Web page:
Trading is about exporting and importing goods. It has to classify those traded products. Thus, the need for a classifying system has appeared. HS Harmonized System (HS) Codes are one of the most used industrial classification systems in the export of commodities. In this article, we will discuss the HS meaning, structure, usage, maintenance, and classification. We will also address challenges, and how we can find HS Code.
HS code meaning
HS stands for Harmonized System which is a global product classification system. The Harmonized System is a standardized numerical classification system for traded goods. Customs officials used it all over the world to identify products and collect statistics when assessing duties and taxes.
The WCO (World Customs Organization) developed it. as a multipurpose global product nomenclature for characterizing the categories of commodities provided. Customs officers are now required to use the HS code to clear any goods that enter or cross international boundaries. So, if you are willing to export, you will need to know the HS code for your support.
HS Code Structure
HS codes are divided into Chapters (first two digits), Headings (first four digits), and Subheadings (full 6 digits). Depending on the country, the HS codes are then broken down into 7 to 12-digit items. (also referred to as commodity codes and national tariff lines).
A person can describe The HS code as follows
- It is a six-digit identification code.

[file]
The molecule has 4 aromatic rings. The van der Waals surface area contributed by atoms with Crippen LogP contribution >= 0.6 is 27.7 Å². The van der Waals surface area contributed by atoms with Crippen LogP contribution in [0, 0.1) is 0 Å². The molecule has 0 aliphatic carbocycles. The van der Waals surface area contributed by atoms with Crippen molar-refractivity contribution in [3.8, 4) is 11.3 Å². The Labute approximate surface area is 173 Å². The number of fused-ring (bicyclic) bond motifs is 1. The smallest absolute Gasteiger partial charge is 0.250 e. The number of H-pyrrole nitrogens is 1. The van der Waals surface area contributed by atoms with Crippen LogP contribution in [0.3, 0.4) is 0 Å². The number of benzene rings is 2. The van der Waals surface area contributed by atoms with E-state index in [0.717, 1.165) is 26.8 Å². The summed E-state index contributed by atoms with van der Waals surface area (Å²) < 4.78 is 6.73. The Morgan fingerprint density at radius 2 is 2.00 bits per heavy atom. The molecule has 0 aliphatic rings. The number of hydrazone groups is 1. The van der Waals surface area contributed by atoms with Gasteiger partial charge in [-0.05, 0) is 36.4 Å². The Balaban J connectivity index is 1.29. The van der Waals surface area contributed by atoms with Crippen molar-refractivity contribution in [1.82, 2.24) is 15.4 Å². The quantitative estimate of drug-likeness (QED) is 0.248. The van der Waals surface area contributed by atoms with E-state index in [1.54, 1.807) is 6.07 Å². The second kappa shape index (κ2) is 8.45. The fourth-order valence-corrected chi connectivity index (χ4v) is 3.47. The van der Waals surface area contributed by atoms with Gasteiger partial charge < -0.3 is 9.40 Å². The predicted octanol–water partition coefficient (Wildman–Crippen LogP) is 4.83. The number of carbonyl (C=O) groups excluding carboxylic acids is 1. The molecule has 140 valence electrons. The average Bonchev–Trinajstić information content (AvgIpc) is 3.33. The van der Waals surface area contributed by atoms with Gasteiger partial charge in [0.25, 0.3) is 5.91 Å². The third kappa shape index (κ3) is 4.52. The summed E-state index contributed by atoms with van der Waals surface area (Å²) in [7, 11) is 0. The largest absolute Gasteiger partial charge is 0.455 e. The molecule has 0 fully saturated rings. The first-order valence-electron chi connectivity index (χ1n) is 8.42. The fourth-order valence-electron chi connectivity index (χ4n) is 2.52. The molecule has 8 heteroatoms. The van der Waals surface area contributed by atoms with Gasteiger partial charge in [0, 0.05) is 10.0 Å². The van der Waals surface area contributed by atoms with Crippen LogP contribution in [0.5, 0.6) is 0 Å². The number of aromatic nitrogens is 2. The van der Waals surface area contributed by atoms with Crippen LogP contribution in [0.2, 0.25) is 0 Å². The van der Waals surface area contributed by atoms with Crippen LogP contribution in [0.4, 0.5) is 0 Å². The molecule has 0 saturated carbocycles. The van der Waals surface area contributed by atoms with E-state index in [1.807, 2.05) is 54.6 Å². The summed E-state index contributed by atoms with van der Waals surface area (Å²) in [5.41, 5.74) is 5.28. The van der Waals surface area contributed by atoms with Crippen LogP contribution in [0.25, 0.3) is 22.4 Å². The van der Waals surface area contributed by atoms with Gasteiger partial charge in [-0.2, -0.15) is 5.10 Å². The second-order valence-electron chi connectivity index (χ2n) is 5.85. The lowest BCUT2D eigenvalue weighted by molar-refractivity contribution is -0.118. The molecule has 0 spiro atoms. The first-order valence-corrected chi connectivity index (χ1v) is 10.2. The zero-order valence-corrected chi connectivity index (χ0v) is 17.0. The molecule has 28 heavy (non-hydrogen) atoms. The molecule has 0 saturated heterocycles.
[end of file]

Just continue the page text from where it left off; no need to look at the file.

- It has 5000 commodity groups.
- Those groups have 99 chapters.
- Those chapters have 21 sections.
- It’s organized in a legal and logical structure.
- Well-defined rules support it to realize uniform classification.
The code was created in response to the Kyoto Convention of 1974. and it simplifies and harmonizes Customs operations. The Kyoto Protocol lays out how to establish efficient procedures. As well as new and mandatory rules for doing so. As of January 2017, there are approximately 106 Contracting Signatories/Parties to this treaty.
HS codes are now used in electronic messages such as the EDIFACT. This has aided the system’s adoption as a global standard for defining goods across many platforms. Because of its widespread use, authorities such as the Port and Customs departments can identify products.
HS Code Usage
HS Codes are important to importers and exporters. Because having the proper product classification is part of their legal responsibility.
- Prepare physical commodities for transportation to a foreign country by classifying them;
- When the value of cargo exceeds $2,500 or the item requires a license, report it to the Automated Export System (AES).
- Complete any necessary shipping documents. Such as the shipper’s letter of instructions, business invoice, or certificate of origin.
- Determine the rates of import tariffs (duties) and if a product qualifies for a preferential tariff under a free trade agreement.
- Conduct market research and get trade statistics.
- Follow U.S. law, where applicable.
HS Codes aren’t just used by customs officers. People use code to manage commodities by many international organizations and private companies. The following are some of the aspects of this management:
- monitoring goods
- trade policies
- transport statistics
- quota controls
- traffic statistics
- origin rules